• exception name
    • class and method name
    • method arguments (nice feature)
    • stack trace
    • timestamp of last occurrence

An example report may look like:

There are two components necessary to complete this task. An aspect for identifying the level at which you want to capture exception logging. And secondly, a data access object to manage the persistence. Here's an example of the Spring Aspect that will intercept all Service method calls:

public class ErrorLoggingAroundAspect {

private ErrorLogDao errorLogDao;

@Around("execution(* com.mycompany.myproject.service.*Service*.*(..))")
public Object doBasicProfiling(ProceedingJoinPoint pjp) throws Throwable {
try {
return pjp.proceed();
} catch (Throwable t) {
insertThrowable(t, pjp);
throw t;

private void insertThrowable(Throwable t, ProceedingJoinPoint pjp) throws IOException {
StringWriter stackTrace = new StringWriter();
t.printStackTrace(new PrintWriter(stackTrace));
StringBuilder methodArgs = new StringBuilder();
for (Object argument : pjp.getArgs()) {
if (methodArgs.length() > 0) methodArgs.append(",");
methodArgs.insert(0, "(");
methodArgs.insert(0, pjp.getSignature().getName());
ErrorLog errorLog = new ErrorLog(
t.getClass().toString(), stackTrace.toString(), methodArgs.toString());

public class ErrorLog {
private String exceptionName;
private String stackTrace;
private String method;
private int count = 1;

public ErrorLog(String exceptionName, String stackTrace, String method) {
this.exceptionName = exceptionName;
this.stackTrace = stackTrace;
this.method = method;

Here's the example DAO that will persist the exception to memory. A real solution would persist to a database.

/** Persists to memory.*/
public class ErrorLogDaoImpl implements ErrorLogDao {

private List<ErrorLog> errors = Collections.synchronizedList(new LinkedList<ErrorLog>());

public void insert(ErrorLog errorLog) {
for (ErrorLog log : this.errors) {
if (log.getMethod().equals(errorLog.getMethod()) &&
log.getStackTrace().equals(errorLog.getStackTrace())) {
log.setCount(log.getCount() + 1);

public List<ErrorLog> getAll() {
return this.errors;

In addition to the code above, you will also need to include <aop:aspectj-autoproxy/> within your Spring configuration file. This tag scans for @Aspect's and turns them into proxies.

Again, I like this solution because it keeps the business-tier clean of logging details, there are no redundant error log messages like we see with file-based solutions, and the persisted data allows for much simpler error reporting. In addition to error logging, I also see this pattern being a good solution for business auditing too.

Saturday, February 7, 2009

Pro Spring 2.5: the Good, the Bad, and the Ugly

Pro Spring 2.5 covers the new 2.5 additions to the Spring framework. The table of contents is viewable from the Apress web site.

The Good:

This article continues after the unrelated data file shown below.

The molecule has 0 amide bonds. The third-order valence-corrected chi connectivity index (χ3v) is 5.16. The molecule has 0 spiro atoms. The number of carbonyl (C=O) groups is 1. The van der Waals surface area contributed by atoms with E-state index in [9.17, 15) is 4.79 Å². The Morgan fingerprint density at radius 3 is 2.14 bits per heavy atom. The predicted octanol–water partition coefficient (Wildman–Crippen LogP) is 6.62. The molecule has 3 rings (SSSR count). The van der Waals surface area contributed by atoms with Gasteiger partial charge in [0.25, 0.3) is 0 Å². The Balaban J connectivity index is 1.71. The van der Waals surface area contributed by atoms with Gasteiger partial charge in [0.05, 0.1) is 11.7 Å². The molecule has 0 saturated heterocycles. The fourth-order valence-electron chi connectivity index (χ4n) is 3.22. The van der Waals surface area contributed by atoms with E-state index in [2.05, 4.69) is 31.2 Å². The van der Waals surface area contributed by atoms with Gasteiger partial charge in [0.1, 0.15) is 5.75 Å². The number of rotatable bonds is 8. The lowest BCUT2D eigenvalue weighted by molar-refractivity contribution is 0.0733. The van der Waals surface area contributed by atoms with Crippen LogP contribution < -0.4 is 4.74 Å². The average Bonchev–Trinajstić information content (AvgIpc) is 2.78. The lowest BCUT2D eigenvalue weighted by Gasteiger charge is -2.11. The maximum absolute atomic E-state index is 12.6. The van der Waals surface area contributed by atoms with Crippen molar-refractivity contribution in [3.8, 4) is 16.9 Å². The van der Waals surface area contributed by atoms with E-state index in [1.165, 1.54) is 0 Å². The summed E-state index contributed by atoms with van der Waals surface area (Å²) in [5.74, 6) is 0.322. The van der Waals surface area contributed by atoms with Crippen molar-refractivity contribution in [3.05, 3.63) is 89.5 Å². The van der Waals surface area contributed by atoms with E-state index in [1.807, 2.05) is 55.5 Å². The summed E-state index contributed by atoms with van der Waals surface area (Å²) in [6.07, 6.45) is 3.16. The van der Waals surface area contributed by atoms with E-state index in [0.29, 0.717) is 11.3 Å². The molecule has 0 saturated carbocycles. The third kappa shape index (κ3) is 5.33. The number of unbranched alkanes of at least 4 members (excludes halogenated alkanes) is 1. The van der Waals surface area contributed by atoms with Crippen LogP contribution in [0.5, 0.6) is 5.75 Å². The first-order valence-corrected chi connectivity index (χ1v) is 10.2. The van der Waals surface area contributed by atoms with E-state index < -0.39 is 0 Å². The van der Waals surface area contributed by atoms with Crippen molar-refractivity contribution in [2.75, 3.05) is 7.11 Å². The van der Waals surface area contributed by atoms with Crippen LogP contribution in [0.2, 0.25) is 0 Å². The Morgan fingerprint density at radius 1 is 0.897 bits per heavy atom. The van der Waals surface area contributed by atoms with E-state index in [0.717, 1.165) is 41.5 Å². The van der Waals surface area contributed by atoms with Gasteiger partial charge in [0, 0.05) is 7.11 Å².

• In addition to the new core framework features (JDBC, AOP, remoting, transaction management) they also included chapters about Spring MVC, Spring Web Flow, JMX, testing, and performance tuning.

  • The authors do a good job of including introductory content for new Spring users. In fact, the first eight chapters (Part I) were targeted towards users getting started with Spring.

  • The author's explain many of the new features in great detail and had code examples for nearly everything. However, there are some gaps in their code examples.

  • If you are a fan of Josh Bloch's puzzler's then you will definitely enjoy some of the code examples. The disappointing point is that these were not intentional mistakes! If you do not like puzzlers, then move this one to the bad and ugly category.

The Bad and Ugly:

  • The source code examples in this book contained many typos and copy-paste errors. More than I had ever seen an any book previously. Unfortunately, this may cause confusion for new Spring users.

My recommendation (3.9 stars out of 5):
I originally preordered this book based on the reputation of the first
Pro Spring book. That book was very good and it had great reviews to back it up. Despite the typo's, I have found value in this book. I have given brown bags on the new features of Spring, Spring MVC, and Spring Web Flow and I gathered most of my content from this book. This book has been a good compliment to the Spring reference documentation. However, If you can't tolerate an occasional typo then you may want to avoid this book completely.

Wednesday, February 4, 2009

97 Things Every Software Architect Should Know – The Book

Richard Monson-Haefel's list of 97 Things Every Software Architect Should Know is expected to be released soon by O'Reilly. I personally want to thank Richard for assembling this great list! We have always seen the architectural and programming design pattern books on the shelves but this one will be an awesome compliment.

I think these types of books where content is submitted by many contributors will become much more popular going forward. Career 2.0, by Jared Richardson, is another new book where the content was gathered in a similar fashion. In fact, you may submit your experiences for this book now on their Career 2.0 blog.

Is this a trend? Not sure, but it is interesting.

Tuesday, January 27, 2009

Developing Expertise

Looking for an exciting talk on developing expertise? I definitely recommend Dave Thomas' talk on "Herding racehorses and racing sheep." I was fortunate enough to attend this talk at NFJS back in 2003 and it is still a classic. The talk is also very humorous:) The wizard vs wizard argument and the wizard vs novice points were hilarious. Thanks Dave, this advice has been very helpful for me over the years!